Most irrigators across the NSW Murray Darling Basin have received low or no allocations against their general security entitlements in a disappointing start to the new water year.
“Despite relatively wet conditions, the fact is rain has just not fallen in the right places to fill storages such as Hume in the south and Copeton in the north,” said NSW Irrigators’ Council (NSWIC) CEO, Claire Miller.
“While allocations should improve as the season progresses, particularly if the Indian Ocean delivers forecast conditions for a wet winter and spring, it is nonetheless a disappointing start.
“But climate is not the only issue – today’s opening allocations also demonstrates the need to crack open the allocation black-box and identify the multiple policy drivers that are cumulatively eroding the reliability of water licences held by irrigators and the environment.”
Drivers include the Barmah-Millewa Environment Allowance’s rigid payback rules that disadvantage NSW general security water holders. New and larger high priority reserve requirements must now also be met before water can trickle to irrigators.
“Today’s opening allocations illustrate the hierarchy of water needs in practice,” Ms Miller said. “Towns have water, the rivers are running, but irrigators who are last in the queue, are still missing out and our regional communities are taking the socioeconomic hit.”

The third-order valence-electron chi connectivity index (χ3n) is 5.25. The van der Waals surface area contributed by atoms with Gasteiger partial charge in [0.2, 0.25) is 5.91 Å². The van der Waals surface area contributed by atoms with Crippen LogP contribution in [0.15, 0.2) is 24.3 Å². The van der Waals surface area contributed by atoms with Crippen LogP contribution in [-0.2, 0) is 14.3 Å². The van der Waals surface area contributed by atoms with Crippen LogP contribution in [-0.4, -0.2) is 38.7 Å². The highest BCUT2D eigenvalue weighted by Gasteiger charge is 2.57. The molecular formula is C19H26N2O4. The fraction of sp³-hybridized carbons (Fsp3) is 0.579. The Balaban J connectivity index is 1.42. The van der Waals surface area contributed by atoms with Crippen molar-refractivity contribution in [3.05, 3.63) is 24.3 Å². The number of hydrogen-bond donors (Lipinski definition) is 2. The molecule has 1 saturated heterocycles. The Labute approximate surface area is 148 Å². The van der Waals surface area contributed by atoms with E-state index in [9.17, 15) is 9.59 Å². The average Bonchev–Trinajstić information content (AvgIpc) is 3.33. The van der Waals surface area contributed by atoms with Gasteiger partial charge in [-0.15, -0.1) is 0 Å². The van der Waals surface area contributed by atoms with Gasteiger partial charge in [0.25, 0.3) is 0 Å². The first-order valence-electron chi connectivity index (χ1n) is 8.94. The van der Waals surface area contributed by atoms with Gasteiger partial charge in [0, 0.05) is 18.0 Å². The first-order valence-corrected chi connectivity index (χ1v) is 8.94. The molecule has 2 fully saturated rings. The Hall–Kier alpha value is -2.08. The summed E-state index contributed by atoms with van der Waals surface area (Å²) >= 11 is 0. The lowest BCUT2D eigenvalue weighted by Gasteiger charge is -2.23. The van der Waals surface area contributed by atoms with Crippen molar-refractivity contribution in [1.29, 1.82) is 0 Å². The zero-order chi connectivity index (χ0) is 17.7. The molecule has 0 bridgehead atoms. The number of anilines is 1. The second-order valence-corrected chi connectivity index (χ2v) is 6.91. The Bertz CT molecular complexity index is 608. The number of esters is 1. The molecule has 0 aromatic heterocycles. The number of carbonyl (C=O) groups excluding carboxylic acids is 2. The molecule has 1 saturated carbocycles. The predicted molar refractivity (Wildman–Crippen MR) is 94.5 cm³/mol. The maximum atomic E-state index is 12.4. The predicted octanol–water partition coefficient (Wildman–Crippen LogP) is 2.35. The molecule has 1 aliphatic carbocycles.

The Border Rivers, Gwydir, lower Namoi, Macquarie and Lachlan valleys all have a 0% general security opening allocation. NSW Murray general security has opened with just 3%, and the Murrumbidgee with 30%. On a more positive note, recent floods filling Menindee Lakes have given Lower Darling River irrigators a 100% allocation.¹
NSWIC has called for an investigation into declining water reliability particularly in the southern connected systems. “Many valleys which used to have reasonably reliable general-security are now highly unreliable, and we need to get to the bottom of that,” Ms Miller said. “Climate change is not the only driver.”
Research conducted by NSWIC shows that NSW Murray General Security licence holders were allocated, on average, 81% of their licence volume before the Millennium Drought. Their licence reliability is now around 48%. In the Namoi valley in the northern Basin, General Security reliability has similarly declined from 77% to around 39%.